I’ve always been a fan of asking questions when I’m pretty confident I’ll get a positive response.

I always knew when girls liked me. I still do. You can just tell.

But it’s a brand new keyboard now.

In a lot of ways, I do know what I’m doing.

But when all the rules have changed?

Even knowing what you’re doing can still result in: dmh*cvy4hfjdf%jcbsyeuk;dkdoicud$jaekjazrx,dfofh5.

And you can say that again.

37 thoughts on “Dating After Divorce: An Exercise in Relearning”

  1. There are ways of finding out these things. Do you have any connections with the office on the third floor? A person or a reason to get yourself up there? A company get together that might offer up an opportunity? If you are that interested, you will figure it out. Sure, it will be a little uncomfortable, just like it was when you were in high school or college, but it just might be ok. What is the worst that could happen? You find out she is in a long term relationship or went lesbian?

    I haven’t dated. I have had an off again on again lover, who turns out to be someone I really like hanging out with but have known from the start he is not into commitment. I’m not sure I would date. Not in the sense of going to to meet someone and going through a deck of 52 to find the perfect guy. It has to be organic. If organic means I have to get up the courage to say hi and initiate a connection so I don’t seem to be stalking, well I think I’d do it. Just to see if there is a mutual connection. My opinion of course is mine. If you feel you are ready to date, don’t let her slip away without trying. Start communication with her somehow.


    1. In the Holy Shit, Thats Ironic Department, I bumped into her this afternoon. First time in months. (Big office building.) Chit chatted. Shared a couple laughs. There were a ton of others around, so not time for asking her out. But it was hilariously ironic that I’d see her after writing this post.

      P.S. You don’t sound like a harlot. Goodness.

  2. You’ll never know if you don’t ask. What’s the worst that can happen? She might say no. But, what if she says yes? It can’t hurt to try.

    1. I have a real problem with courage sometimes. I’m assuming I’ll get better as time marches on. I’ll have to be. *shrug*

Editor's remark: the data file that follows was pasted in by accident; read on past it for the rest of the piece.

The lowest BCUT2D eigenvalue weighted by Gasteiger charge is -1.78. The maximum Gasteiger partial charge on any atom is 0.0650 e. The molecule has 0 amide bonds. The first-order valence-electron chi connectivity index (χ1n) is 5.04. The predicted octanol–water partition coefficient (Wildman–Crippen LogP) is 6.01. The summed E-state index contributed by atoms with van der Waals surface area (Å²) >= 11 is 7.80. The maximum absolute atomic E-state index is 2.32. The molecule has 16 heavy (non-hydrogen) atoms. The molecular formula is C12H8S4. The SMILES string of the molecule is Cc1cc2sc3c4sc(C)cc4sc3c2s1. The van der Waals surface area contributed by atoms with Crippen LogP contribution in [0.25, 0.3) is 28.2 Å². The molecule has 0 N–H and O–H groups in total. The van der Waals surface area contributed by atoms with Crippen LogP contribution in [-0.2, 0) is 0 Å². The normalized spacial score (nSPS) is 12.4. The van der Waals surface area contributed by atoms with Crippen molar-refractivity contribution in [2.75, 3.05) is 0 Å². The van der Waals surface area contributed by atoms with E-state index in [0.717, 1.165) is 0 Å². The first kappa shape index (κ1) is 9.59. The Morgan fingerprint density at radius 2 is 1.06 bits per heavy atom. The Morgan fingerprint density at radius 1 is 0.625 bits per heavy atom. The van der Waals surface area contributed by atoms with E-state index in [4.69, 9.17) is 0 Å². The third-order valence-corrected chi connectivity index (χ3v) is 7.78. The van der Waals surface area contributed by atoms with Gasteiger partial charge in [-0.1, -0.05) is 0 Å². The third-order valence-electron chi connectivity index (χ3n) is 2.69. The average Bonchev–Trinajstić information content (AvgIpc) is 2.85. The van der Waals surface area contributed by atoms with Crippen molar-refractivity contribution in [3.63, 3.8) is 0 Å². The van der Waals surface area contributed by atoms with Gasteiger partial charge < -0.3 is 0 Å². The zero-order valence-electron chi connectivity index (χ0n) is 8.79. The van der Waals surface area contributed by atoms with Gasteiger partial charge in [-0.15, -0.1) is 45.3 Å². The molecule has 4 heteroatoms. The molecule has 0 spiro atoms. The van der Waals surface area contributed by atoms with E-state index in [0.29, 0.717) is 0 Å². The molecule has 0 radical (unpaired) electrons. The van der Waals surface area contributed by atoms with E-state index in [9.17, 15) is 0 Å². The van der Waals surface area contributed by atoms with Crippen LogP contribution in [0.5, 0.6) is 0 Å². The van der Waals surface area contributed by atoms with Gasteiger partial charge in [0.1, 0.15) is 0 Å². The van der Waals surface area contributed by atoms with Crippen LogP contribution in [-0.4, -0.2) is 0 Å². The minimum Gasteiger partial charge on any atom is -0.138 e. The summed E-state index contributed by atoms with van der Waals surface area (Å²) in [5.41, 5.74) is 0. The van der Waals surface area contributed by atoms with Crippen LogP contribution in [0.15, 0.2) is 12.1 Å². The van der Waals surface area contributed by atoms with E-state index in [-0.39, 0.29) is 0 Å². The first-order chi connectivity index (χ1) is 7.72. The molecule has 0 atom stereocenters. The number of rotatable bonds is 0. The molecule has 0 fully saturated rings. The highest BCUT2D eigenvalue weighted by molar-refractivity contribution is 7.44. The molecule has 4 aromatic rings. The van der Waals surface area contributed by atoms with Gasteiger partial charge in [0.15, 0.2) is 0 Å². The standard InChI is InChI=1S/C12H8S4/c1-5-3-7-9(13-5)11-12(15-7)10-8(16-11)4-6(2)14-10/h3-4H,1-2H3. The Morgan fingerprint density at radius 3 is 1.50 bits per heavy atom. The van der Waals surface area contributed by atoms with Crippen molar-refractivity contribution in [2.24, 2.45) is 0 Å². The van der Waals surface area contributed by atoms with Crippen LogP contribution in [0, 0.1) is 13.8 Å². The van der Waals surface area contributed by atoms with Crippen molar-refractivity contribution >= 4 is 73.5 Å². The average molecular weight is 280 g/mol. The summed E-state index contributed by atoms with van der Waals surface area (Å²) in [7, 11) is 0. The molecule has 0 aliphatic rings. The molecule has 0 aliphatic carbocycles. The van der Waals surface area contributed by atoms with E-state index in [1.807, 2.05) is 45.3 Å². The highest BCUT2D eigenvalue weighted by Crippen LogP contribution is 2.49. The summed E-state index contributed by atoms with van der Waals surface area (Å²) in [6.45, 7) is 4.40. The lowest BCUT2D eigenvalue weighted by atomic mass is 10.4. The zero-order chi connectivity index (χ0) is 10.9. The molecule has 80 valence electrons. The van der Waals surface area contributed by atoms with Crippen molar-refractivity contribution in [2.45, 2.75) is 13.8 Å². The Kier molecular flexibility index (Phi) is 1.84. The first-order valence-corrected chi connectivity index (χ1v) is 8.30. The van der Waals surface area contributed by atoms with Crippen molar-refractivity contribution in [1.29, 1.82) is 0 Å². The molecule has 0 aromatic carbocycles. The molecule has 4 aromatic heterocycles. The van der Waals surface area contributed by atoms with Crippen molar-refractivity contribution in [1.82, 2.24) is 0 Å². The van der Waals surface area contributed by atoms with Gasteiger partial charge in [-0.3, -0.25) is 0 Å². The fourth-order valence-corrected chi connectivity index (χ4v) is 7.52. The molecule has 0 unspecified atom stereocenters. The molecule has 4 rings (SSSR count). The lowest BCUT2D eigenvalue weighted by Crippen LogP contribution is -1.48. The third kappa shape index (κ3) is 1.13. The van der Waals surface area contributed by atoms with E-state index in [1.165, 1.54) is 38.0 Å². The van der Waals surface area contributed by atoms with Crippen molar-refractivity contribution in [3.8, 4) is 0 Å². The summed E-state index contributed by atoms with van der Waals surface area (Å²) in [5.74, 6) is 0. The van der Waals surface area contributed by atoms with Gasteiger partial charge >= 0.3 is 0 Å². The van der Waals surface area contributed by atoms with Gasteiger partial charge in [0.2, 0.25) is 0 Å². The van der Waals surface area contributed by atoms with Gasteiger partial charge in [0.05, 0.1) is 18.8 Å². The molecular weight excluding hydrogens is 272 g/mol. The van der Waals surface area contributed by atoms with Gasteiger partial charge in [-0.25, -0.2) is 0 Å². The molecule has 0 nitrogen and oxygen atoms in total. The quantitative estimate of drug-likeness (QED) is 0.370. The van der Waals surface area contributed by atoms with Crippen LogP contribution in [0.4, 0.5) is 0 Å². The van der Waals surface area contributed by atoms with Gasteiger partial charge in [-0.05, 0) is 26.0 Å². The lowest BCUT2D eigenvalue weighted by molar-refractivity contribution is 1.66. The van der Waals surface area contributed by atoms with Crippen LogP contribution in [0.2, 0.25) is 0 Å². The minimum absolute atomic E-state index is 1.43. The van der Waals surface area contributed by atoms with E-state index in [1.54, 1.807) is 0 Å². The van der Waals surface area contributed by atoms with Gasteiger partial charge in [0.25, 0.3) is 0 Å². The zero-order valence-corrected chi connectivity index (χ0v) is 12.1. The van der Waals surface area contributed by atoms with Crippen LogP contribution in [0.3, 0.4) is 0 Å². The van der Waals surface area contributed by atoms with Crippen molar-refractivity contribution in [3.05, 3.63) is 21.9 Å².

3. Well, Matt, I have much ado about this subject, lol, but I will contain myself. Being a single parent and dating is a completely different world than being single and alone. We have our children’s feelings to contemplate, not just our own, if we are any type of decent parent. It’s not about just meeting someone, although casual dating may be some’s preference, and if you have the resources to watch your little one for a night out, then great! But, it’s about meeting someone, finding the time to get to know them, and then deciding if you bring them into not only your world but your child’s. I remember one of the first thoughts on the subject for me-when I was newly separated from my daughter’s dad and the divorce was in process, “Who will want to date a single mom, 30-something years old, knowing that it’s a 2-for-1 package?” Sadly enough, I have to admit, not too many-as here I am 7 years later, having had one long-term relationship that resulted in the “I’m not really ready to commit and be what you need” sentence. For those who are single parents and share 50/50 custody, I imagine it is easier. And, as for taking a chance on the 3rd floor, I agree with the others, go for it! Because, there really isn’t anything to lose in trying, and much to be gained when it’s the right situation. One last little thing…online dating is fabulous for writers (all about the keys) and I like that I can “chat” with men via email before jumping into the face-to-face awkardness of first and blind dates. I met someone on Match back in July, and while we ended up “taking a break” due to a job change of his, recently we were able to re-connect (He read my blog post “All I Want for Christmas”) and I’m HOPE-ful in this moment. You can do it, too; I know you can! XOXO-Kasey

    1. Thank you Kasey. Back in the beginning of this blogging exercise, I was really interested in dating even though I wasn’t emotionally ready.

      I was on Match for three months. I’ve written about it a fair amount. Go ahead and click that “online dating” tag at the bottom of this post.

      It was an epic failure. AND I hated it.

      Color me old-fashioned. I just like meeting human beings in their natural habitats. And as much as I love the internet, this isn’t it.

      1. I will definitely take a look-see at your experience. I didn’t realize you’d tried it, and certainly people seem to either love it or hate it. I’ve had my ups and downs having tried it twice over the past 5 years (and met someone each time pretty darn quickly after subscribing)….but for now it’s an up, ha, ha. Having the means to meet folks au-natural would be wonderful..I don’t have much of that ability with my work schedule, being a full-time mom, and then also working on the weekends in the evenings at the horse barn (100% women-no cowboys, darnit), and my church is comprised of the elderly….and….the elderly, ha, ha. So, I decided it was either try online or become a nun after Maycee leaves home. Anyhow, I’m sorry you had an epic failure experience, BUT, I know that as more healing occurs for you, more clarity and such, something is going to pan out whatever the environment. You seem like a super fun man and a terrific dad. This I believe, for myself, and the rest of the 50th percentile!